Ever heard the expression, “You can’t choose your family or your neighbor?” Well, let me tell you the story of Lunkhead Lou. He’s the new neighbor with a wife, kids and a family dog.
Lunkhead Lou looked normal enough but, after a year in the neighborhood, his true colors began to show. He never took the time to get to know his new community and didn’t realize it’s wrong to let the family dog roam the neighborhood unattended. What if the dog makes a mess in someone’s yard or, worse yet, bites someone? Lunkhead doesn’t give it a second thought. He’s indifferent to the mess he can cause and the dog hasn’t bitten anyone in 52 years (that’s dog years).
Well, one day the family dog gets loose again. The kids in the neighborhood started to tease the dog, and Scoffy had enough and bit one of the neighborhood darlings. Lunkhead Lou once again showed his indifference, and blamed the incident on the kids and neighbors for teasing Scoffy. If the community was bothered with the dog’s roaming, he thinks, they should have said something to him. Needless to say, the community isn’t too happy with Lunkhead’s poor attitude.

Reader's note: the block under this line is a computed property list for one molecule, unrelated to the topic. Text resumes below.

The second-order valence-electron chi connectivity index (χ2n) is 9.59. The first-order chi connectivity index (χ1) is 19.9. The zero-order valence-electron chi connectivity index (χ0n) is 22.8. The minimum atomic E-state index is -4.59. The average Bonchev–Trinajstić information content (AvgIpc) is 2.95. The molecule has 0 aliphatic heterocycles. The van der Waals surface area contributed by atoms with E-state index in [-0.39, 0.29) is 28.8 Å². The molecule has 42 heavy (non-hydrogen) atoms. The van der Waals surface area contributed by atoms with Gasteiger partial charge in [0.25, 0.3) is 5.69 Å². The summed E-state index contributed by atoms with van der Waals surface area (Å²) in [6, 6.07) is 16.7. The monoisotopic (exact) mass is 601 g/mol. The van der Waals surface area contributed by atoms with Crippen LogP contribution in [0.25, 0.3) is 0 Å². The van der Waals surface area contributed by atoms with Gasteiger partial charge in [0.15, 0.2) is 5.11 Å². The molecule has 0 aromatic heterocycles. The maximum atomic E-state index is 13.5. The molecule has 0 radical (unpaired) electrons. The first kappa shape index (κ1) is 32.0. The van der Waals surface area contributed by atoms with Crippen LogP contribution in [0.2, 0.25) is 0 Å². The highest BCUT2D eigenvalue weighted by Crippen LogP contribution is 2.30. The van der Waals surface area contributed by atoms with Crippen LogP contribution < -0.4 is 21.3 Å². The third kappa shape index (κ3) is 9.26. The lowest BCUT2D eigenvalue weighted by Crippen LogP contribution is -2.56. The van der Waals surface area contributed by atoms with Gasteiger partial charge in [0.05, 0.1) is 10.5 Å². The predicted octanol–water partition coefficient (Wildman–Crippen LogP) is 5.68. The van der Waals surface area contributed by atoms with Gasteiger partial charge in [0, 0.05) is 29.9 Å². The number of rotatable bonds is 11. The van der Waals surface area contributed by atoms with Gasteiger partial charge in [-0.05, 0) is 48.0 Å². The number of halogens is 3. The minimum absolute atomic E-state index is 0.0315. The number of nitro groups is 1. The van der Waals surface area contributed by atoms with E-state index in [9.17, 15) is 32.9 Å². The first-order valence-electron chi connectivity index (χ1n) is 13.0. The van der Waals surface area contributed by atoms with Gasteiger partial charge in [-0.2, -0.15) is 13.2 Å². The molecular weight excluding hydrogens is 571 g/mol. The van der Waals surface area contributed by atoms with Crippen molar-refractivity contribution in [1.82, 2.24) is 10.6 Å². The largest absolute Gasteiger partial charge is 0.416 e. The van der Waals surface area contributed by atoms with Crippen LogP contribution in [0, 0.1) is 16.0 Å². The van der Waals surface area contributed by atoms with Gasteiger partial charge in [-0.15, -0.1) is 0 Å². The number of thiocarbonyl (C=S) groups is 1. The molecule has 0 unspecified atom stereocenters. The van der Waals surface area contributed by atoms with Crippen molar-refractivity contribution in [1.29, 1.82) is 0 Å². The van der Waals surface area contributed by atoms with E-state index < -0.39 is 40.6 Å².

Let’s jump ahead a few weeks. Two surgeries later, the victim is starting to look normal again. Lunkhead Lou has been served with a lawsuit as owner of the dog, and learns he is fully responsible for his and the dog’s behavior. Attorneys cite that Lunkhead Lou is negligent for letting his dog roam the neighborhood and biting the child. The parents demand punitive damages as a result of his indifference.
Lunkhead Lou files a claim with his homeowners insurance company, only to find out he’s not covered due to an animal exclusion in his policy. In other words, he doesn’t have liability protection for anything stemming from bodily injury arising from the action of an animal. Finally Lunkhead is starting to get the picture. If he had communicated with his agent and reviewed his coverage, he would have been informed of the animal exclusion. He also would have found that there are other carriers that would have provided protection for him. Not all insurance companies have an animal exclusion on their policy. If he had given his community respect, he wouldn’t be in this predicament for sure. All of this could have been handled better if communication was respected and observed.
So what’s the moral of the story? Communication and respect of the community are always necessary.
Andy Gregory, co-owner and president of Des Champs & Gregory, can be reached at (941) 748-1812.